AKRON, Ohio — In 2010, approximately 31 different black bears were confirmed in the Buckeye State according to the ODNR Division of Wildlife. While the population of Ohio’s largest mammal, a state endangered species, may not exactly increase in 2011, sightings of the burly creatures are expected to rise in the summer months.
During spring and summer months, young male black bears disperse on a quest to find their own territory.
“Dispersal occurs annually when an adult female bear (referred to as a sow) boots her one-and-a-half year old cubs out of the family unit so she can breed and raise a new litter of cubs,” said Scott Peters, wildlife management assistant supervisor for northeast Ohio.
Young females have smaller ranges and seldom venture as far as males to establish territories. The Division of Wildlife estimates the Buckeye bear population at about 60 black bears living in Ohio year-round.
In 2010, a total of 164 reported sightings of black bears occurred in 23 Ohio counties. Most sightings occurred in northeast and southeast Ohio. In northeast Ohio specifically, a total 86 sightings were reported in 15 counties. Biologists estimate the sightings to be of 15 different black bears.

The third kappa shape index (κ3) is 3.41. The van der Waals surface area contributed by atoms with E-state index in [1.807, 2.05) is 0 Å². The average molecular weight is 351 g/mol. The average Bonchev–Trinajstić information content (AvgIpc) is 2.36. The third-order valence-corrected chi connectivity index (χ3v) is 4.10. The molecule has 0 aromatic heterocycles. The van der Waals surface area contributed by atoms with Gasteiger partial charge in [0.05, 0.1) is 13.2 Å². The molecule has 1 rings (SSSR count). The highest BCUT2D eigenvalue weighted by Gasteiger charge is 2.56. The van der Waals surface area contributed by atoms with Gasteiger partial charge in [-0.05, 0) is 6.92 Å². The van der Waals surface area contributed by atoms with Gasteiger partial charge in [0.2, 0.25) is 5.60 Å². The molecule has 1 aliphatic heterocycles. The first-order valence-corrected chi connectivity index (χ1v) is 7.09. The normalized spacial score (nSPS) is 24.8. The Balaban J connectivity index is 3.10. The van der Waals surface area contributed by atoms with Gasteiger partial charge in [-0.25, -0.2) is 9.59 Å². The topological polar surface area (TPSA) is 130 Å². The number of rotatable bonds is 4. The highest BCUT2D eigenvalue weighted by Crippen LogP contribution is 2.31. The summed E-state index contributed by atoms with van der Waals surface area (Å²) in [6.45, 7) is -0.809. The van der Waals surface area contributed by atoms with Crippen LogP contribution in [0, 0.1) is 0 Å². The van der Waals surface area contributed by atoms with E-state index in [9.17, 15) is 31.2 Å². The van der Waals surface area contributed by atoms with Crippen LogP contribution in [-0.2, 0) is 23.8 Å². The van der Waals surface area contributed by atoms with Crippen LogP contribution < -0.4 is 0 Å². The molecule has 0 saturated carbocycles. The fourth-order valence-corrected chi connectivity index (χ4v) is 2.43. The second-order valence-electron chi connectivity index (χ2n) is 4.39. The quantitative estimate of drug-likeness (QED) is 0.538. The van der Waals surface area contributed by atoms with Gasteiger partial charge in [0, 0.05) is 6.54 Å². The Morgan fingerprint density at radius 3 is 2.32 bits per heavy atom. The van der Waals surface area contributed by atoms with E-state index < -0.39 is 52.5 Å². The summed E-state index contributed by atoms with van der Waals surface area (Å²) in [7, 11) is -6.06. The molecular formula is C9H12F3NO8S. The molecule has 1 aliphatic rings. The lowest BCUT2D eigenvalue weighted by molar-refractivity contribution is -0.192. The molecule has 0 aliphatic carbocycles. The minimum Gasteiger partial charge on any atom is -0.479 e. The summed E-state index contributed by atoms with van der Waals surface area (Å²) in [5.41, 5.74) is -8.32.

Portage County led the state with 13 sightings followed closely by both Ashtabula and Trumbull counties with 12 reported sightings each.
Every year, many bear reports in Ohio are associated with nuisance situations. Once people become “beareducated” conflicts with bears often diminish.
Moving bird feeders higher, keeping trash inside until pickup day, and cleaning up after grilling out all help to deter bears from becoming nuisances.
Efforts to monitor the Ohio black bear have been supported by the Wildlife Diversity and Endangered Species fund, which receives donations from Ohioans through the state income tax check-off program and by the purchases of cardinal license plates and Wildlife Legacy Stamps.
The black bear is protected by state law. For more about Ohio’s wildlife diversity, visit the Division’s web page at www.wildohio.com or call 1-800-WILDLIFE (945-3543).